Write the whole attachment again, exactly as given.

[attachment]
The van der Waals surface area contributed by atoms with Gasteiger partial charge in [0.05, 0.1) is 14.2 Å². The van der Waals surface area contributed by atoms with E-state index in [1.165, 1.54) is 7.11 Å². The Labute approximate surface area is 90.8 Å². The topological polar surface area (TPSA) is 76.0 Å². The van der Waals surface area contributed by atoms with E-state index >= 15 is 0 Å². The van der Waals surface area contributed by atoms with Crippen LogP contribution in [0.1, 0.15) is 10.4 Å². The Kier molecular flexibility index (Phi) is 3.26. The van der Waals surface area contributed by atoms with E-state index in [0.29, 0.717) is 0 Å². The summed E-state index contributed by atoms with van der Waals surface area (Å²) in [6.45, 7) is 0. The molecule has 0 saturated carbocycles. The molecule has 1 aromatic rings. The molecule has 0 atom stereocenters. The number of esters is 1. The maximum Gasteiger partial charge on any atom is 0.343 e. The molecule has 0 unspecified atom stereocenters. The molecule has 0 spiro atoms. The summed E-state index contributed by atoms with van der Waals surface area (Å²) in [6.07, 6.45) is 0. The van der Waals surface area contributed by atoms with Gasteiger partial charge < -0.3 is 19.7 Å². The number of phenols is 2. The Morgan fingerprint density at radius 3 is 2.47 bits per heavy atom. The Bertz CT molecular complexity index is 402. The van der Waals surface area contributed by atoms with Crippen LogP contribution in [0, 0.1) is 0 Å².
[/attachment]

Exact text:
The van der Waals surface area contributed by atoms with Gasteiger partial charge in [0.05, 0.1) is 14.2 Å². The van der Waals surface area contributed by atoms with E-state index in [1.165, 1.54) is 7.11 Å². The Labute approximate surface area is 90.8 Å². The topological polar surface area (TPSA) is 76.0 Å². The van der Waals surface area contributed by atoms with E-state index >= 15 is 0 Å². The van der Waals surface area contributed by atoms with Crippen LogP contribution in [0.1, 0.15) is 10.4 Å². The Kier molecular flexibility index (Phi) is 3.26. The van der Waals surface area contributed by atoms with E-state index in [0.29, 0.717) is 0 Å². The summed E-state index contributed by atoms with van der Waals surface area (Å²) in [6.45, 7) is 0. The molecule has 0 saturated carbocycles. The molecule has 1 aromatic rings. The molecule has 0 atom stereocenters. The number of esters is 1. The maximum Gasteiger partial charge on any atom is 0.343 e. The molecule has 0 unspecified atom stereocenters. The molecule has 0 spiro atoms. The summed E-state index contributed by atoms with van der Waals surface area (Å²) in [6.07, 6.45) is 0. The van der Waals surface area contributed by atoms with Gasteiger partial charge < -0.3 is 19.7 Å². The number of phenols is 2. The Morgan fingerprint density at radius 3 is 2.47 bits per heavy atom. The Bertz CT molecular complexity index is 402. The van der Waals surface area contributed by atoms with Crippen LogP contribution in [0, 0.1) is 0 Å².